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Go West, young vegan!

Philly's vegan scene keeps growing and we can be both proud and grateful to have so many animal-free possibilities here in town. Meanwhile, though, the Western suburbs are also stepping up their game with new offerings and new venues that are definitely worth checking out.

Philly's vegan scene keeps growing, with a couple more big-name openings right around the corner, and we can be both proud and grateful to have so many animal-free possibilities here in town. Meanwhile, though, the Western suburbs are also stepping up their game with new offerings and new venues that are definitely worth a quick trip or two.

Joseph Solar explained that after decades running restaurants in Texas and elsewhere he was ready to retire, but went vegan about a year and a half ago at the behest of his step-daughter and started working out vegan versions of some of his favorite foods. The more vegan food he ate, he told me, "the better I felt," and he soon endeavored to spread the word in the form of approachable vegan dishes, opening the cafe earlier this year.

"I didn't miss anything that I used to eat," he told me,  then laughingly added, "except for smoked whitefish on a bagel. So I created a vegan version of that, and added it to our menu."

As I sampled the breaded cauliflower that stands in for chicken along with the waffles, Solar explained how the latter were enriched with black beans and other savory nutrients - "it's not the basic waffle you get at a lot of places." He observed that all the food components like the waffles in Greyhound's dishes are "made fresh right here."

Solar said he opened Greyhound not so much to serve vegans but mainly to raise awareness among meat-eaters, "make people see there's more to this lifestyle - it's not a diet, but a lifestyle," he underscored. To that end, Greyhound is doing a benefit night this Thursday, June 15, with a portion of all proceeds donated to The Humane League, and is in the final stages of planning a July event for Luv-N-Bunns Rabbit Rescue.

The Seasonal Olives and Crispy Chickpeas with sweet Sriracha were great starters, and the Pickled and Marinated Veggies provided a nice contrast, though the pickles could maybe have had a more forceful tang. I enjoyed the Portugese Chicken & Sausage (both Taste and Greyhound use unmarked and unaltered animal-food names for menu items) with black bean kake and braised baby kale. The kale especially was excellent, retaining just enough of its hard-green flavor to complement the sweet, mellow sauce. Likewise the Alpine Spice Spiced Sundae had a nice cinnamon/wine balance with the vegan vanilla ice cream.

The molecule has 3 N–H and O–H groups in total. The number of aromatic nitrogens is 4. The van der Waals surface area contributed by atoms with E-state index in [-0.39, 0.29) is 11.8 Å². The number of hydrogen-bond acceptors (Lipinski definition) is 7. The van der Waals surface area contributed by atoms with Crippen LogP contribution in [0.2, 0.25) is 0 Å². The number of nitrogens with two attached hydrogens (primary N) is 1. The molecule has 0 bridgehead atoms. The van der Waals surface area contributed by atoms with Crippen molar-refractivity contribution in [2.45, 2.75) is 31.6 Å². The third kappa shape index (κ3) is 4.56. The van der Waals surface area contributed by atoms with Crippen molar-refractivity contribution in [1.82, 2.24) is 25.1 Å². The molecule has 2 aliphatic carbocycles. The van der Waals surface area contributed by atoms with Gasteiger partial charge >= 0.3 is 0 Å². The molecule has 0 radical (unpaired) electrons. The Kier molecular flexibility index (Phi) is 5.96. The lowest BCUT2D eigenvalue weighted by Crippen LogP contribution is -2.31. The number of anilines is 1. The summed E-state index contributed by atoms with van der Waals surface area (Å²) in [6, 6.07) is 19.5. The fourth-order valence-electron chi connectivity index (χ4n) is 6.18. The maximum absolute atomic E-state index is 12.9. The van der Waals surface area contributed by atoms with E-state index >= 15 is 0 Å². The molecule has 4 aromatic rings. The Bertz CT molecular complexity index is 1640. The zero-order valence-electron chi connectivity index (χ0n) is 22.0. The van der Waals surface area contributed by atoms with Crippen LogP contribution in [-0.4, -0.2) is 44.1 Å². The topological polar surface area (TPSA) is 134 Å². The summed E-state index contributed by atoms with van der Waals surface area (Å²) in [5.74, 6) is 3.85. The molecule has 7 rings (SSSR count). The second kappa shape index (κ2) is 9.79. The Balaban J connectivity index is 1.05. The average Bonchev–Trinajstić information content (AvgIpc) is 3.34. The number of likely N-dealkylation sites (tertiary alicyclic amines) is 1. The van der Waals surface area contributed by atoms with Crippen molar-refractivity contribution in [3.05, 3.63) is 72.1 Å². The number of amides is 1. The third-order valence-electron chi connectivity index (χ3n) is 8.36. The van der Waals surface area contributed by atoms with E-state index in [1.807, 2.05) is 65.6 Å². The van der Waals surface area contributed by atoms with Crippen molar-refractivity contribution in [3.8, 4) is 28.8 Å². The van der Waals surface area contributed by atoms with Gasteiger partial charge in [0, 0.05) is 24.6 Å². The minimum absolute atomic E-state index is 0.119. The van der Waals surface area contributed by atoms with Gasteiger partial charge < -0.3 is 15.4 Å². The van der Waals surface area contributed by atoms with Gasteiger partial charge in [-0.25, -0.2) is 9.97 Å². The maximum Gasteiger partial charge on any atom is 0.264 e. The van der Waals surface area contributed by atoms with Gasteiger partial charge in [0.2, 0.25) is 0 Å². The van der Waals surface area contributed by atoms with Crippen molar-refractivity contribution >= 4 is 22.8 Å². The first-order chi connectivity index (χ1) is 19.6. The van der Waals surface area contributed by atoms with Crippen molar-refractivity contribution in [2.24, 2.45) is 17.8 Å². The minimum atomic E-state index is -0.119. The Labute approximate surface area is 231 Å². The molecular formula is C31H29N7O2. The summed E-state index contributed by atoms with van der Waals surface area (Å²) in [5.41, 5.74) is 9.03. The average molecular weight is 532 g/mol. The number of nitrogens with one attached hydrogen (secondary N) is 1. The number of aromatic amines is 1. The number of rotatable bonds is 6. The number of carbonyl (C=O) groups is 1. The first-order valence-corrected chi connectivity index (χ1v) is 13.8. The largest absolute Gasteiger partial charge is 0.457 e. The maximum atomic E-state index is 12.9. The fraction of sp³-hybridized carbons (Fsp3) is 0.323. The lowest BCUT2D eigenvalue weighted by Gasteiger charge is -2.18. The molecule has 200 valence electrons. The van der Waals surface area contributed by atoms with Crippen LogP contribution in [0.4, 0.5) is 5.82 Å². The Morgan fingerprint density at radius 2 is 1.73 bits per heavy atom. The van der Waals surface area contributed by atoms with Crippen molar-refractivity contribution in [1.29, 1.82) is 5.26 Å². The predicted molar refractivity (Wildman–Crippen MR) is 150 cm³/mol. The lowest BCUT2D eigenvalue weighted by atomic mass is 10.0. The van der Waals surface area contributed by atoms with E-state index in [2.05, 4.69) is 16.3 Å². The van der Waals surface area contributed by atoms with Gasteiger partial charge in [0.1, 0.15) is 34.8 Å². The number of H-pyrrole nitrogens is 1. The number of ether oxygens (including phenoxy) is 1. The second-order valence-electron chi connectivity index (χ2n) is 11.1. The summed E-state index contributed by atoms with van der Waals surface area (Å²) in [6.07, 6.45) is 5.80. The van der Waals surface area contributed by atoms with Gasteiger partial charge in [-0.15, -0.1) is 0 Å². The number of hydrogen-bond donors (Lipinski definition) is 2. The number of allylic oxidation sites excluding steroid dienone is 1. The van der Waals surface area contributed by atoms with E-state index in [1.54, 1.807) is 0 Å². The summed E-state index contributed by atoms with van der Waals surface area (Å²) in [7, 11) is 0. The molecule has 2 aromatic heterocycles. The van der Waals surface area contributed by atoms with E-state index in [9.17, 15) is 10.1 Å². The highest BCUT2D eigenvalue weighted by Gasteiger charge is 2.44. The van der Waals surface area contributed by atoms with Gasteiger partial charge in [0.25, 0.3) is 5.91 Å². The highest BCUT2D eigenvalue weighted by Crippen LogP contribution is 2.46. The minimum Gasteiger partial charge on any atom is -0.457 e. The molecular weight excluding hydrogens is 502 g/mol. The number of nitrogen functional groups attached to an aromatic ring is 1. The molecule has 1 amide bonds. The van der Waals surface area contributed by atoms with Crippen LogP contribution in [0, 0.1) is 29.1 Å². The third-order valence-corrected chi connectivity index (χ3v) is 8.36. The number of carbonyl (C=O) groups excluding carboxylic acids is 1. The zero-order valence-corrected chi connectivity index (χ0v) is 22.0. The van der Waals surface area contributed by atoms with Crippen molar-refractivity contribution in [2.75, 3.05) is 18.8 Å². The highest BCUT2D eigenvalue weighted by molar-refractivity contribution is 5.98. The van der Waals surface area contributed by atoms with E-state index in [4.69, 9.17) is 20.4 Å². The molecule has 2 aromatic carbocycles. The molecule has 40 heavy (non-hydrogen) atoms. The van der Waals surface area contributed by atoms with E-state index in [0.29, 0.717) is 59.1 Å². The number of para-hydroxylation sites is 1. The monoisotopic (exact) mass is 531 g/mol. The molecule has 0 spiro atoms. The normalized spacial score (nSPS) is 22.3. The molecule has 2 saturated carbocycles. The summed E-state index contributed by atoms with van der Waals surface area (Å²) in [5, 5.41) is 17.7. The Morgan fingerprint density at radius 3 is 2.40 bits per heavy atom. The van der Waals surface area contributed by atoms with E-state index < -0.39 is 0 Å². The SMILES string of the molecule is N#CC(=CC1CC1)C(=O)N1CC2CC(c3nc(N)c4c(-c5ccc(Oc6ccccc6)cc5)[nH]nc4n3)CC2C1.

Taste is more audacious than most vegan places in its appropriation of animal dishes and their names, with such offerings as a "Blackened Ribeye" and "Char Grilled Filet / Tenderloin" which come close to their namesakes while carving out an identity as vegan entrees (of course this practice is a double-edged sword, raising more definite expectations - the ribeye could have been more dense and chewy, for instance, but I quibble).

This meat-based boasting ties in with Taste's sourcing from Herbivorous Butcher, a Minneapolis-based food firm that has rocketed to vegan stardom with "small batch, made fresh by hand" cuts of seitan, along with vegan cheeses, for just these purposes. They have a wide variety of vegan meats, some with more versimilitude than others, but it's a good bet the early adoption of this hot new source will help distinguish Taste's cuisine around the Delaware Valley and within the growing crowd of vegan eateries. (The owners foresee more Philly vegan TASTE locations by the end of this year.)

As it happened, upon arrival at Taste I almost literally ran into Char Nolan, who happened to be checking the place out as well if not better, and as she's already committed her thoughts to the internet, you can get another angle on the menu here.

This is not, of course, to overlook the growing number of suburban non-vegan joints adding their own signature vegan items to menus, a trend noted in a 2013 V for Veg column. I mentioned some faves like Woodlyn's Frankie's on Fairview (604 Fairview Rd, Woodlyn; 610) 543-2300) in my 2016 Eating Vegan in Philly guidebook, but I'm finding more all the time, such as the Nova Mediterranean Grill (815 Lancaster Ave, Villanova; 610-525-4745), which among other plant-based treats offers a Vegan Seitan Gyro with Roasted Eggplant Spread, Hummus, Piaz Beans & Tahini as well as the now expected traditional vegan cheesesteak (both with Michael's Seitan).

With the weather dramatically warming up it's a great time to explore beyond city limits, or maybe even your own limits, and sample some of the newest vegan-friendly creations out there. You'll get a sense of where cuisine is headed, a full belly of tasty food, and a chance to help Philly's legendary vegan scene grow even larger!